Monday, May 9, 2011
By Harry Forbes
The excellent 2004 Public Theater revival (with Raul Esparza) of Larry Kramer’s masterwork about the early days of the AIDS epidemic – 1981-84, to be exact – was not that long ago. But this spellbinding revival with its superb cast more than justifies its mounting on Broadway a mere eight years later.
Jointly directed by the Joel Grey (who played Ned during the play’s original run) in tandem with George C. Wolfe, the action plays out on David Rockwell’s spare white box set, which allows projections of the time and place, and most strikingly and poignantly, the ever-growing lists of AIDS victims.
On this occasion, it’s Joe Mantello who plays the Larry Kramer role of Ned Weeks, a writer who becomes a strident activist fighting an unyielding bureaucracy, and he plays it brilliantly, not afraid to show Ned’s irritating side when he needs to do so, which is often. Of course, Kramer is the hero of his own drama, but he shows enough of the abrasive quality to offset the halo.
Though much has transpired since the events outlined here, the plague (as Kramer labels AIDS in a heartfelt letter handed out after the show) still has no cure, research for a cure is shockingly under-funded, and people are still dying. Even if that weren’t the case, the events of the play are as irresistibly gripping as in an Ibsen play.
Good as Mantello is, the rest of the cast is equally fine. John Benjamin Hickey plays Felix Turner, the New York Times Style-section writer, whom Ned approaches with the hope the paper will finally write about the epidemic, but in short order, they fall in love. Their happiness is short-lived when Felix discovers a lesion on his foot. Felix’s decline is spectacularly etched by Hickey right up to the final moving moments of the play, his voice now a hoarse whisper.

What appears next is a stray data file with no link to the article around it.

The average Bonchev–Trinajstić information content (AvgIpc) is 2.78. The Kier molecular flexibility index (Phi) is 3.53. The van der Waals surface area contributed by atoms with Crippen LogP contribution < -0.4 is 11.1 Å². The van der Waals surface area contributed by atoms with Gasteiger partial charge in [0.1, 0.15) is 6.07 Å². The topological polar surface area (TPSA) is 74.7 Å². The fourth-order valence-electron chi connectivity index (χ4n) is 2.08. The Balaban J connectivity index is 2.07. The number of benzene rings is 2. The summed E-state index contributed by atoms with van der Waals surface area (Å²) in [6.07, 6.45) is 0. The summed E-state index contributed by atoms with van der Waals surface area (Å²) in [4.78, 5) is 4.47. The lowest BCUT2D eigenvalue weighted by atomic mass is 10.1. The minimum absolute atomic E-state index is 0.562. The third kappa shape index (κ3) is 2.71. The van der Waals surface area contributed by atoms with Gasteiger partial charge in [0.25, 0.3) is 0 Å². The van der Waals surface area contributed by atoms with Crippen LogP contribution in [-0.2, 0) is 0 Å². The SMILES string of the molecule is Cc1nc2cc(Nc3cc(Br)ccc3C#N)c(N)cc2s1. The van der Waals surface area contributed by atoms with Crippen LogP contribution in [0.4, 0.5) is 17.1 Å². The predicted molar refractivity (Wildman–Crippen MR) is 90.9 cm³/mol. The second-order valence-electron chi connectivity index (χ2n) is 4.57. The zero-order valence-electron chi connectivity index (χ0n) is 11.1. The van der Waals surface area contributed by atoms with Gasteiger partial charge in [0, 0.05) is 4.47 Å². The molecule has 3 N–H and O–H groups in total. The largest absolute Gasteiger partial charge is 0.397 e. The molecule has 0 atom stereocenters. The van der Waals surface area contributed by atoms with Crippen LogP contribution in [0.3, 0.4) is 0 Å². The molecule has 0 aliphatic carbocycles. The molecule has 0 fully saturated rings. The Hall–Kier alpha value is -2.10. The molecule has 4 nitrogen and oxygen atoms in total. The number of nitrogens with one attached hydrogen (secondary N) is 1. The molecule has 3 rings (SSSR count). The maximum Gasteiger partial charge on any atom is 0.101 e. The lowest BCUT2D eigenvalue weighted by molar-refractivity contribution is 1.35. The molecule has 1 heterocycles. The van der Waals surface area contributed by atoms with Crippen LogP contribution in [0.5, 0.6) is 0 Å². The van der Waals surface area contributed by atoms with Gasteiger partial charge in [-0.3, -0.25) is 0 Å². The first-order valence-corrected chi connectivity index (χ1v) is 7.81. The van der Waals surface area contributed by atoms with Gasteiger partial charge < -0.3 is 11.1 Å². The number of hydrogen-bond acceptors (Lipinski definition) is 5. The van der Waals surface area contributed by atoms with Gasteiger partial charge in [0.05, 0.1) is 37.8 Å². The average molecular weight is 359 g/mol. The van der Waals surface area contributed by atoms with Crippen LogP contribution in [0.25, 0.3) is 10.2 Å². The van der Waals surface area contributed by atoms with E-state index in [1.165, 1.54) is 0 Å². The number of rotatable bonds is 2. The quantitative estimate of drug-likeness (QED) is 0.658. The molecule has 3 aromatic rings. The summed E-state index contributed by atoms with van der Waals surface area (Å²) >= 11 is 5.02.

Ellen Barkin is the wheelchair-bound Dr. Emma Brookner, sardonic, no-nonsense, and compassionate, desperate to warn the gay community that their sexual liberation might be killing them. Her second act monologue as she rails against the board denying her needed research funds is one of the most searing scenes on the boards right now, truly goose-bump time.
Ned’s colleagues in the Gay Men’s Health Crisis (though it's never named) – Mickey Marcus (Patrick Breen), Bruce Niles (Lee Pace), Tommy Boatwright (Jim Parsons) among them – are all pitch-perfect, and Kramer has constructed the play so that each gets his own chance to shine. One by one, we observe the toll that the struggle is taking on each one of them.
Mark Harelik as Ned’s straight brother from whom he becomes estranged, and Richard Topol is the mayor’s assistant are spot-on in their roles, too.
The direction is taut, as in the tense scene of the group’s meeting at a windowless basement office at City Hall, but there are many moments when you can hear the proverbial pin drop.
Far more than a polemic, this is a blazingly vital drama that will, I think, stand the test of time. The audience responded at the end with a richly earned standing ovation. There have been many worthy dramas on Broadway this season, but the sense of urgency in this one is unmatchable.
(Golden Theatre, 252 West 45th Street, 212-239-6200 or www.telecharge.com) Print this post